Yusuf Adams received his Diploma in Architecture from the Nottingham School of Architecture. He is currently working on a PhD at the Welsh School of Architecture where he also teaches third year undergraduate tutorials and lectures on the Issues in Contemporary Architecture course part- time. In addition he teaches the undergraduate Architectural Design Studio at Nottingham Trent University. He has worked both in architectural practice and in structural engineering. Projects he has been involved with include the restoration of a fire damaged historic building, the conservation of 12th century Churches, feasibility studies on P.F.I. schools that were never built, the design of docking bays for airplanes and the security gates for passengers in a major UK airport. Prior to this is a background in both fine art - from large public sculpture commissions in teams, to single exhibitions - live music performance and song writing. Yusuf has also traded in oriental carpets from across the Middle East and fine goods from Morocco - having a go at running a souk in Norwich - and still possesses a 120 year old Persian tabriz which is too big for his house.
The research will involve all aspects of the design of a mosque complex in the Midlands, UK. The design process will form an integral framework for the PhD, with feedback between research and practice as the proposal manifests and is ultimately constructed. The aim of the research will be to re-read the problem, in the light of its programmatic and poetic potential, of the manifestation of the Muslim community in the context of a secular society. Aptly, the live project incorporates the re-use of a derelict church, Sunday school and a public house; the project asserts the novelty of an 'imperfect' existing site and the transformative aspect of intervention, demolition, and retention.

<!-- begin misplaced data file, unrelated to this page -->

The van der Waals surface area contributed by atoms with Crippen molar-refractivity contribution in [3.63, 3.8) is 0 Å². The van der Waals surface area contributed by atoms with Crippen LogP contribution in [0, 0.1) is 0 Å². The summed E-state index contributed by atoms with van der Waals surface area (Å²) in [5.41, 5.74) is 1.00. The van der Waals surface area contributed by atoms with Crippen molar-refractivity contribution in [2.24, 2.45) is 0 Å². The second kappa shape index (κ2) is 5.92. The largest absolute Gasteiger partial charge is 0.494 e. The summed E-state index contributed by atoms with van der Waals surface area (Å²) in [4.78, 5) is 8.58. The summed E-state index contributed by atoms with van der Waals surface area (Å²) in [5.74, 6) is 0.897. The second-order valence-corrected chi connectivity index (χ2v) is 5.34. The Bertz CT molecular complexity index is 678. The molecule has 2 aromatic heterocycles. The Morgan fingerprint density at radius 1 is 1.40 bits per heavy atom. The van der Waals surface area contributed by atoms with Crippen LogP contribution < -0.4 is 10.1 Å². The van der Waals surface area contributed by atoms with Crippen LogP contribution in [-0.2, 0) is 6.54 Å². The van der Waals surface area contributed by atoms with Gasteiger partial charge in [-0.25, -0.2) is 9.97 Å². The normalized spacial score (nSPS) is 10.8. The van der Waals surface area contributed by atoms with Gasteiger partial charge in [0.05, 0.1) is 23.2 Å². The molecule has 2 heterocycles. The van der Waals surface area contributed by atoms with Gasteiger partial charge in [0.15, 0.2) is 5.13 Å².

The proposed research answers the needs of the ever growing and changing Muslim communities in the UK to become agents of transformation, helping to enrich the built environment and contribute positively to the wider society. An ethical architectural programme - fitting to both inward and outward facing realities - requires that the manifestation of the mosque must 'know itself' - in other words it must respond to its specific purpose and place. Distilling this further involves a move from reading the mosque purely as an art historical object, defined by style or type, to the interpretation of the subject of the mosque, which includes the behaviour or daily life pattern of people, and the experiential aspects of prayer and service which inform the very tectonics of the building. A key aspect of the research is to seek ways in which bridges are formed between the use and perception of the mosque complex by Muslims and wider society, and an identification of where shared benefit lies. The premise of the research is that the authenticity of the mosque relates to specificity of place and purpose, and that an ethical understanding of an embodied architecture must inform the manifestation of the mosque today. This understanding will be defined as an Embodied Adab (best conduct or behavior), drawing from the source of Islamic teaching. An extra layer of complexity arises in the use of existing buildings to weave a shared architecture which acknowledges that the mosque is situated in a continuum of layers within the urban fabric.